Two guys you might think didn't have a lot in common: Dr. Phil and Dan Savage.
Dr. Phil is the Oprah protégé who has that annoying afternoon TV show. He's full of family-values opinions and over-reactions that drive me crazy. "You were smoking pot and having sex? You're a drug addict! You're going to ruin your entire life!"
Dan Savage is the writer of the advice column Savage Love. His main thing is, sex is important; it matters a lot to people. Take it seriously; be open-minded, and be nice to each other, but if you're still not satisfied you may have to break up and find someone new.
OK, so pretty different. But Dr. Phil and Dan Savage have one big thing they share: a belief that the moral minimum is not enough.
Dr. Phil frequently tells people in conflict that it's not enough to think about what's fair: for the relationship to work, or move forward at all, one or both of them is going to have to "be a hero" -- to forgive or forget, or reach out, or something. To do more than would be strictly required.
Dan Savage frequently tells people whose sexual desires are an uneasy fit that they must be "GGG" with one another: Good, Giving, and Game. "Game" here means being open to another person's fantasies, no matter how strange or unsettling they strike you. If your boyfriend is dying for you to dress up in a wetsuit, well, you owe it to him to try it out. Even if, you know, it's not really your thing. Do it anyway.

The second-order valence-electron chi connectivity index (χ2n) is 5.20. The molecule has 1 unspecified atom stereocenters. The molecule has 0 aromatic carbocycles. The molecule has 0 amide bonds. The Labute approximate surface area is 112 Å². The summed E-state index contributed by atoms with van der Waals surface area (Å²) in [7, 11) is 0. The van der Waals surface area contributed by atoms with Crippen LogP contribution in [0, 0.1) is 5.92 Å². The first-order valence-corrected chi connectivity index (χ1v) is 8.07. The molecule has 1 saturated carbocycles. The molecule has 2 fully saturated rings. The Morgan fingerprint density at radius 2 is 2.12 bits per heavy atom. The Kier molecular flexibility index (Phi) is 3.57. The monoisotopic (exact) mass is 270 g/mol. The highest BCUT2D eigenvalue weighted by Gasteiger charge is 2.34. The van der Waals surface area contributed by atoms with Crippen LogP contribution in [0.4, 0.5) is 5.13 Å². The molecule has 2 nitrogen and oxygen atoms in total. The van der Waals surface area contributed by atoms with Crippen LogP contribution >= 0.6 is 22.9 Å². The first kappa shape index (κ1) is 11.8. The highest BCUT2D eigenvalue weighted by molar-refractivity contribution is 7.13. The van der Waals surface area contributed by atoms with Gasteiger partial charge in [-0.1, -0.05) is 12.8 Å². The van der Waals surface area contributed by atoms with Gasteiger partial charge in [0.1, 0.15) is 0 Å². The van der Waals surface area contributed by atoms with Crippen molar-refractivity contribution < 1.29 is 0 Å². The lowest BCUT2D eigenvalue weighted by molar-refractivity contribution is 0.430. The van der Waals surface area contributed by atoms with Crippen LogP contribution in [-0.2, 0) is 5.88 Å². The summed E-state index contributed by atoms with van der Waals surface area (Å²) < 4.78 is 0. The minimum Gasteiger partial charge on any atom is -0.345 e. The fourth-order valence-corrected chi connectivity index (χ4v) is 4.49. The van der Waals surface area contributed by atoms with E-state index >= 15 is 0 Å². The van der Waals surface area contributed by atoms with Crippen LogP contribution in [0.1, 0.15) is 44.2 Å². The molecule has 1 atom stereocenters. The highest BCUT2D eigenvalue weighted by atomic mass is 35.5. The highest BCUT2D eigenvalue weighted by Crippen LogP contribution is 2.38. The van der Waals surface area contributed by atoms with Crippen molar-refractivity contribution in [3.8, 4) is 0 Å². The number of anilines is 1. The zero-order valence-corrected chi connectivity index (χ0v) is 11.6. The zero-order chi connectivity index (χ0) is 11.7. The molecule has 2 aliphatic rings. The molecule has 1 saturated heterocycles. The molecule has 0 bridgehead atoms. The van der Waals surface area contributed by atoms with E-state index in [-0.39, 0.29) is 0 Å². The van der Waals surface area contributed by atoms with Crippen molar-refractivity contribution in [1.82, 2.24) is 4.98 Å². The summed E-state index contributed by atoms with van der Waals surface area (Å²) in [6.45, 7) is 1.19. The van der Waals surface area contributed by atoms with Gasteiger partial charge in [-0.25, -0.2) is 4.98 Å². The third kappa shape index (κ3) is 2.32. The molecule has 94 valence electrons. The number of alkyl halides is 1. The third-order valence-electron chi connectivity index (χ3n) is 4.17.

These both strike me as expressions of the same basic idea: that when you live interconnectedly with other people, sometimes "fair" or "within my rights" just aren't the relevant things to consider. It's not fair that you have to forgive before the other person changes; it's my right not to dress up in a wetsuit if I don't want to. But the moral minimum is not enough: these are still, nonetheless, the things one must do.
One reason I think these guys find they have to give this advice so often that they've got handy phrases for it ("be a hero," "GGG") is that we've sort of become moral minimalists.
We're very good at signing on for moral requirements specific things you must do, rules you must obey, things in which a transgression is obviously blameworthy. You can't kill people, cheat on your taxes, rob a bank. You can't cheat on your spouse.
But a world of moral minimalists is a shitty world. It's a world in which everyone is calculating how little they can do, and what they can get away with. Everyone's a defensive little island. It's no way to live.
In a world of moral minimalists, the least misunderstanding, the least unforeseen bit of trouble, the least disruption in the agreed on order throws everything into chaos.
In a world of moral minimalists, you do things for other people, but always with a silent calculation that changes the very interaction. Maybe you can get your partner to dress up in a wetsuit. But the very elements of exchange ruins the feeling: you can't help but be reminded, "Oh, I know, it's a favor. I know."
It's funny that the actual word for going beyond the moral minimum is "supererogatory," a word that no one even knows.